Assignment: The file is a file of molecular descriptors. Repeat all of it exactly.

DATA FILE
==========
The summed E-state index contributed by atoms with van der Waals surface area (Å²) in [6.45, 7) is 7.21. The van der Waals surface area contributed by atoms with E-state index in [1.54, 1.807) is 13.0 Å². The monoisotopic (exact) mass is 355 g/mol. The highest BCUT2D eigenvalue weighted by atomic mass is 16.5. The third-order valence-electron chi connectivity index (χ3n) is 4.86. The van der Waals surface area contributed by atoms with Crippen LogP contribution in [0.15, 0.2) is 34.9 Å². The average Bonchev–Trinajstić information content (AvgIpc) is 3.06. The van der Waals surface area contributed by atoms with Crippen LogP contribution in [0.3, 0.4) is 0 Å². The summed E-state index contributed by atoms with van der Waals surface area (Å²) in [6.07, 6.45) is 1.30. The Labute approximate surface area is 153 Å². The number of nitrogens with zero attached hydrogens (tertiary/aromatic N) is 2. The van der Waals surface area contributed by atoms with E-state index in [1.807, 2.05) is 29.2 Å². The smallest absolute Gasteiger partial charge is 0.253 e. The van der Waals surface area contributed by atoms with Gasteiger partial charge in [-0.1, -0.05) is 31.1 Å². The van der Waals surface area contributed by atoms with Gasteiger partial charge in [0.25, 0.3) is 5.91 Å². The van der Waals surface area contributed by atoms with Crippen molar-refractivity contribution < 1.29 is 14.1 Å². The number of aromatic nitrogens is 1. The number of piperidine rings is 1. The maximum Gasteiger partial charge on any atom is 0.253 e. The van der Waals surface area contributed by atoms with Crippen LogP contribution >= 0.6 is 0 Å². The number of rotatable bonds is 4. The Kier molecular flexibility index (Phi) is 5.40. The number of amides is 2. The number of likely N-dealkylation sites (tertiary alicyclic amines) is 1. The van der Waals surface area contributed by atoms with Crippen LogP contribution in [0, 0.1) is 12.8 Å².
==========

The summed E-state index contributed by atoms with van der Waals surface area (Å²) in [6.45, 7) is 7.21. The van der Waals surface area contributed by atoms with E-state index in [1.54, 1.807) is 13.0 Å². The monoisotopic (exact) mass is 355 g/mol. The highest BCUT2D eigenvalue weighted by atomic mass is 16.5. The third-order valence-electron chi connectivity index (χ3n) is 4.86. The van der Waals surface area contributed by atoms with Crippen LogP contribution in [0.15, 0.2) is 34.9 Å². The average Bonchev–Trinajstić information content (AvgIpc) is 3.06. The van der Waals surface area contributed by atoms with Crippen LogP contribution in [0.3, 0.4) is 0 Å². The summed E-state index contributed by atoms with van der Waals surface area (Å²) in [6.07, 6.45) is 1.30. The Labute approximate surface area is 153 Å². The number of nitrogens with zero attached hydrogens (tertiary/aromatic N) is 2. The van der Waals surface area contributed by atoms with E-state index in [1.807, 2.05) is 29.2 Å². The smallest absolute Gasteiger partial charge is 0.253 e. The van der Waals surface area contributed by atoms with Gasteiger partial charge in [-0.1, -0.05) is 31.1 Å². The van der Waals surface area contributed by atoms with Gasteiger partial charge in [0.25, 0.3) is 5.91 Å². The van der Waals surface area contributed by atoms with Crippen molar-refractivity contribution < 1.29 is 14.1 Å². The number of aromatic nitrogens is 1. The number of piperidine rings is 1. The maximum Gasteiger partial charge on any atom is 0.253 e. The van der Waals surface area contributed by atoms with Crippen LogP contribution >= 0.6 is 0 Å². The number of rotatable bonds is 4. The Kier molecular flexibility index (Phi) is 5.40. The number of amides is 2. The number of likely N-dealkylation sites (tertiary alicyclic amines) is 1. The van der Waals surface area contributed by atoms with Crippen LogP contribution in [0, 0.1) is 12.8 Å².